Cassandra Clare Reimagined

Refreshing an author's website to build loyalty and retention for new and current readers.

Cassandra Clare Reimagined header in iMac showing homepage

Cassandra Clare is a best-selling author in the Young Adult genre, she’s best known for her fantasy series “The Shadowhunter Chronicles”. She’s very active in her social media and enjoys interacting with fans and sharing their fanarts about her work.

While author’s are not required to have websites, it is now an extension of their brand and identity. It’s the one place they can shine and show who they are. It’s also a marketing tool to allow them to expand their brand, social media and make it more accessible to know them.


How might we improve Cassandra Clare’s website to make it more accessible, focused on her brand and easier to navigate to invite both new and current readers to visit it more?


A reimagined design of her website, showing the key points and opportunities to expand her reader base and focus on showing her brand and style.


UX/UI Designer, solo project


80 hours (2021)


Figma, Sketch, Protopie, Zoom, Notion, GoogleDocs


User research, information architecture, interaction design, wireframing, prototyping, testing

*Educational project as part of DesignLab’s UX Academy, this is a conceptual project I am not affiliated with Cassandra Clare.


Importance of branding for book authors

The purpose of this project was to elevate the current website of Cassandra Clare, a best-seller young adult author, with the purpose of refreshing her website to build loyalty and increase retention for new and old readers.

I set some objectives to understand more about the industry and how a website affects an author branding, considering the current world where everything is digital.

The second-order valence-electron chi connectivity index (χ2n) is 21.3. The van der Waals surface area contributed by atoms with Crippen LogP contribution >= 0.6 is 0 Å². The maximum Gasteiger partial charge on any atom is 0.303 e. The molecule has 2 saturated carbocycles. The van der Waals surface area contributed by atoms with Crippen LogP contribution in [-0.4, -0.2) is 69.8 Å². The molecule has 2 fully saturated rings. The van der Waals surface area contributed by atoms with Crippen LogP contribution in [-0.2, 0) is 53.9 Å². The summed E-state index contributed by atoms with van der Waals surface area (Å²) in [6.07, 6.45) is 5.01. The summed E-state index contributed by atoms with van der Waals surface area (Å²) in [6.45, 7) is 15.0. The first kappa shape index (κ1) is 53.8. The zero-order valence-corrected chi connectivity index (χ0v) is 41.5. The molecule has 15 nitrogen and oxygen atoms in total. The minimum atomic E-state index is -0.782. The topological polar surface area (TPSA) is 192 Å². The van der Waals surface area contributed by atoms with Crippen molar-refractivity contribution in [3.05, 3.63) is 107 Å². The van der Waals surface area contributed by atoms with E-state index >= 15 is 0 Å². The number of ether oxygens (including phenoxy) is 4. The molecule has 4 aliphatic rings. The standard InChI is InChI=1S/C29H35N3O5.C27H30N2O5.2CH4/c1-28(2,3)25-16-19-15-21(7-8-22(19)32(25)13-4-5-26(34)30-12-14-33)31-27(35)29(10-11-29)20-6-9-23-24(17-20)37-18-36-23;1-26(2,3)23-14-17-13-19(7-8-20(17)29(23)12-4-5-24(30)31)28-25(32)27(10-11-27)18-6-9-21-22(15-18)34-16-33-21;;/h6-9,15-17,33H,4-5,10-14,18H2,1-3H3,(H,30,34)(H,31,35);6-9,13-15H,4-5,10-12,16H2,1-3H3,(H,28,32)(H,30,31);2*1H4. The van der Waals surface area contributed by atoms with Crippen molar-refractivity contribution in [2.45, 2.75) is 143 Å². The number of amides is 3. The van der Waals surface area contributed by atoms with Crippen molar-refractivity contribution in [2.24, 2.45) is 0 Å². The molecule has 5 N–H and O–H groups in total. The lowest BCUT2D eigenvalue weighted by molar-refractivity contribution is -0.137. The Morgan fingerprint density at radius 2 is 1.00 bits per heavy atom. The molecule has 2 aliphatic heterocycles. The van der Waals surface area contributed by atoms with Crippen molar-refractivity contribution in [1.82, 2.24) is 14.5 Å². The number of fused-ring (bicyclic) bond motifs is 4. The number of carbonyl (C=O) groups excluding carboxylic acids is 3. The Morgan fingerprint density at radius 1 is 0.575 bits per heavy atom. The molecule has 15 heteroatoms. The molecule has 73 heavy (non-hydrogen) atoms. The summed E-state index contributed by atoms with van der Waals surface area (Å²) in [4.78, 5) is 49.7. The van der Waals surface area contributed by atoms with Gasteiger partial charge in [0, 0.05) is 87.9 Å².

⟶ Understand people's expectations when visiting an author’s website.
⟶ Identify user demographics.
⟶ Learn about the pains, goals, needs and motivations of book readers that want to learn about books and authors.
⟶ Determine strengths and weaknesses of competitors.
⟶ How branding affects an author.


Realizing design patterns & expected features by studying other YA authors.

Parting with a desk research to identify the usual demographic of young adult readers, the popularity of the genre and how branding affects an author; I moved on to a competitor analysis of 4 direct competitors (other YA authors) and 2 indirect competitors (non-YA authors), to understand what was common and expected to find in an author’s website.

Most of all, I wanted to uncover:

⟶ Strengths and weaknesses of competitors. 
⟶ What features/information they offer. 
⟶ Design patterns.

Feature matrix of 5 competitor author's website, with a list of the features their websites have or don't have
Direct and indirect competitors.

Discovering the joys & pains of YA readers

The reason I chose to interview was because I wanted a closer look at the expectations of YA readers and I wanted to conduct a moderated usability test of Clare's current website. 

⟶ I recruited 6 participants from ages 24-40.
⟶ Interview was done through Zoom.
⟶ The goal was to learn from their positive and negative experiences when visiting author’s websites.